Caracas Travel Blog› entry 1 of 19 › view all entries
July 28th, 2007 – by: paulmclaughlin
Caracas airport at first sight seems modern, airy and efficiently staffed - more on this much later though. There's a handy money changing booth while you wait to collect your bags, and official taxi representatives just outside customs clearance, which is a simple check. Unless you're confident of your Spanish, make sure you write down your destination and get the price before you depart as there are no meters.
The roads from the airport to Caracas are wide, well maintained and flow well which is a nice change from Trinidad. You really know you're in Venezuela from the huge pictures of Hugo Chavez staring down at you from the sides of buildings.
The road winds up into the hills above the sea, and a series of tunnels take you through them, past multi coloured houses that are very basic but well decorated. As you approach Caracas, the houses deteriorate. After a few such tunnels, you emerge up above the city. Vast stretches of slums spread across the hills and down towards the city proper. The flowing highway soon turns into the traffic jam you expect in any major city.
Motorikes zoom between cars, horns are blasted at junctions while pedestrians take their lives in their hands to cross the road when they can. We eventually reached the eastern side of the city where I stayed for my first night at Hotel Mont Park.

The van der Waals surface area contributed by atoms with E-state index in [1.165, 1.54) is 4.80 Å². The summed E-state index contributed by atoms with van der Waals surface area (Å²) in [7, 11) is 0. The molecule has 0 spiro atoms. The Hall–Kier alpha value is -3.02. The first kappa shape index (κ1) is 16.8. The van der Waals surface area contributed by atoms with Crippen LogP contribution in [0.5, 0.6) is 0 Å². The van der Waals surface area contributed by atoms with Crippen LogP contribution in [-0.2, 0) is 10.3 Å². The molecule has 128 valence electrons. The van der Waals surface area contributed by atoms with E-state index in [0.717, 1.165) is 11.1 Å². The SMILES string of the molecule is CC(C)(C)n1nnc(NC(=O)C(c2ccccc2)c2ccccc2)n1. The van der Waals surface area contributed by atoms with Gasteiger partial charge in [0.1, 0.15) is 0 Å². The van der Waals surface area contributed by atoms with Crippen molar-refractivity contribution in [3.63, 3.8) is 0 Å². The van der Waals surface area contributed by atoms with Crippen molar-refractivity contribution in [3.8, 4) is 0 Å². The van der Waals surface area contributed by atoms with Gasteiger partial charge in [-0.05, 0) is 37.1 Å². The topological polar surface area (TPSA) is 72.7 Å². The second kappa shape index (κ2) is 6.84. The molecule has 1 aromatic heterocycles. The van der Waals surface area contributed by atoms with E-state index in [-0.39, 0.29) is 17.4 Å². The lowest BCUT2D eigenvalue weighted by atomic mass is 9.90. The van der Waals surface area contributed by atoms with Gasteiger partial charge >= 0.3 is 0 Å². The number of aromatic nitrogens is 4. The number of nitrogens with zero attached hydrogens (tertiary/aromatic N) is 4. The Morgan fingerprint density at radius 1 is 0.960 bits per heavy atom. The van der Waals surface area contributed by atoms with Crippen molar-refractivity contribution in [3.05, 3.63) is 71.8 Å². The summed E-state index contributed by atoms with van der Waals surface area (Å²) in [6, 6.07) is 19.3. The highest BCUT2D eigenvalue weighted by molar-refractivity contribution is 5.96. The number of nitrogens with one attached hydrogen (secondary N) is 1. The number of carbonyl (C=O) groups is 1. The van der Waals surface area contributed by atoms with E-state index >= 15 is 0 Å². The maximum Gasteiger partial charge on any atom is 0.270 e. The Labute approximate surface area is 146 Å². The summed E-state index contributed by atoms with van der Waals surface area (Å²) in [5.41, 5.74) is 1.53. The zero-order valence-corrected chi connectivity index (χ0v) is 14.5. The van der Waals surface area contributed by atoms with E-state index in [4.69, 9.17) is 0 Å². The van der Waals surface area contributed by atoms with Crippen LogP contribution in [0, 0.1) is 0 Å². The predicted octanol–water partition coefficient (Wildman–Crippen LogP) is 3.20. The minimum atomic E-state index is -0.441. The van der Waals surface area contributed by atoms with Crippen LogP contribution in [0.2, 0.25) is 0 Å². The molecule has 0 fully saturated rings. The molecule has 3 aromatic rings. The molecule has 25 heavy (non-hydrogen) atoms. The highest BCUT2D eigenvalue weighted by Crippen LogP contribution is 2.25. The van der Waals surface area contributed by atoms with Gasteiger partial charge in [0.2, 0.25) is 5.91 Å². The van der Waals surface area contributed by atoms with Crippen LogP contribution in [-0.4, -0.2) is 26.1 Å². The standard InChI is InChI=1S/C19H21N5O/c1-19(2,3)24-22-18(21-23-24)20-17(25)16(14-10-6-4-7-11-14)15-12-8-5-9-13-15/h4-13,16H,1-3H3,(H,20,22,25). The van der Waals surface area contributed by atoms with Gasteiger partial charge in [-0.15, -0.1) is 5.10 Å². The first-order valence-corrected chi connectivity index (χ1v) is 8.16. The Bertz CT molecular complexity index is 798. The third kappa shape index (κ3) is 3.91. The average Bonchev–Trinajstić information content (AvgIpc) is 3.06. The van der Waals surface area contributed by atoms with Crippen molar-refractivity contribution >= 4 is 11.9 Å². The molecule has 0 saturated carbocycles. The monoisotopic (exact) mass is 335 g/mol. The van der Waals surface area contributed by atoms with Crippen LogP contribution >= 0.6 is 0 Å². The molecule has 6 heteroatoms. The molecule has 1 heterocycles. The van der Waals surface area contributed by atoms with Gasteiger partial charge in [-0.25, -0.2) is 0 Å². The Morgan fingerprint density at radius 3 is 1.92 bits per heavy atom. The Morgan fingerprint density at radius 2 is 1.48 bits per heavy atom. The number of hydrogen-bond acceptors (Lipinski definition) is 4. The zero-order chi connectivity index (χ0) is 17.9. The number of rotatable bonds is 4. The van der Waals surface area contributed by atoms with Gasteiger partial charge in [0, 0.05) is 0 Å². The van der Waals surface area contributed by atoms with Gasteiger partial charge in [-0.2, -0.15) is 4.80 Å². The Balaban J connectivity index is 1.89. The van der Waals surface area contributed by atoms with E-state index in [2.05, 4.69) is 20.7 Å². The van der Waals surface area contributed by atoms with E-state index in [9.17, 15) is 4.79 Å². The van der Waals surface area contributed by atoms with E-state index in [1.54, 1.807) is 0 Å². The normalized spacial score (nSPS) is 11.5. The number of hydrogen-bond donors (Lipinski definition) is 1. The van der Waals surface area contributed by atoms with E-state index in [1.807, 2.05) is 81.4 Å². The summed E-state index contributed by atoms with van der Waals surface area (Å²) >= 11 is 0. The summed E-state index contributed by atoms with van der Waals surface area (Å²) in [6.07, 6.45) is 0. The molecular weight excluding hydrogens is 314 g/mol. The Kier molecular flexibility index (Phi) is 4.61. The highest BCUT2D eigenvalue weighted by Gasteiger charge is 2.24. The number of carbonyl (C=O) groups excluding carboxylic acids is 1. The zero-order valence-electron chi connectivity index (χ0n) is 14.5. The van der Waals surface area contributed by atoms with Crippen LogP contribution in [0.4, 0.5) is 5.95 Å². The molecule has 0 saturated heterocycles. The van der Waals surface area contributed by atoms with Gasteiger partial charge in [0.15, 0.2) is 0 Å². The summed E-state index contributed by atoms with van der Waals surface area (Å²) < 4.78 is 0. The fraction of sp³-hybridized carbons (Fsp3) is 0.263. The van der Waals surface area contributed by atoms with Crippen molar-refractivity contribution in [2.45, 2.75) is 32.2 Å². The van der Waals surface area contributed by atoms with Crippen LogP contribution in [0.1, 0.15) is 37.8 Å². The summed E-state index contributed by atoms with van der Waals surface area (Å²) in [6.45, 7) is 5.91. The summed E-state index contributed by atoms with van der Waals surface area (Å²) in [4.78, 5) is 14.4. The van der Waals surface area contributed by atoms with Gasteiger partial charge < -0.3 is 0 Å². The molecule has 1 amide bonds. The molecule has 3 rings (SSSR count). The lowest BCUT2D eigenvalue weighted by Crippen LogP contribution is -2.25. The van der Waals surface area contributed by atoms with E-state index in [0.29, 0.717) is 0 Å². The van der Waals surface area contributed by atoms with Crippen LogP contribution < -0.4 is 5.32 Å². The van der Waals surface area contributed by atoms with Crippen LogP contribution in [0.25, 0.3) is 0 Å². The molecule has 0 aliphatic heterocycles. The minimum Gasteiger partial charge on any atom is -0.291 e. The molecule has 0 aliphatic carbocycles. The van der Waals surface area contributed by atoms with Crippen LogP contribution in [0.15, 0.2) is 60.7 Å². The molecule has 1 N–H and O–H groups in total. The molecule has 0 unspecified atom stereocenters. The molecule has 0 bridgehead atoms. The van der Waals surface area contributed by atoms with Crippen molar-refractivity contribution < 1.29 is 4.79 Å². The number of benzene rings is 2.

After checking into the hotel, I took a walk out and up to the pedestrianised Boulevard de Sabana Grande, a long stretch of shops and cafes. There is a good selection of municipal art around the place, and on the day I went there were bike and skateboard ramps, plays for children, painting classes and boards for graffitiing legitimately due to the school holidays, plus a chess contest for older people!
I came here expecting Caracas to be totally overrun with crime and Soviet style queues for the basics of life after the media reports. While I would not venture into the slums, the city centre of Caracas could easily be in Europe. It certainly seemed like a thriving business district still caters to the middle and upper classes at least.
After wandering around and trying a nice - but strange - sweet pork roll for lunch I went back to the hotel and met my tour party. I'm looking forward to the next two weeks!
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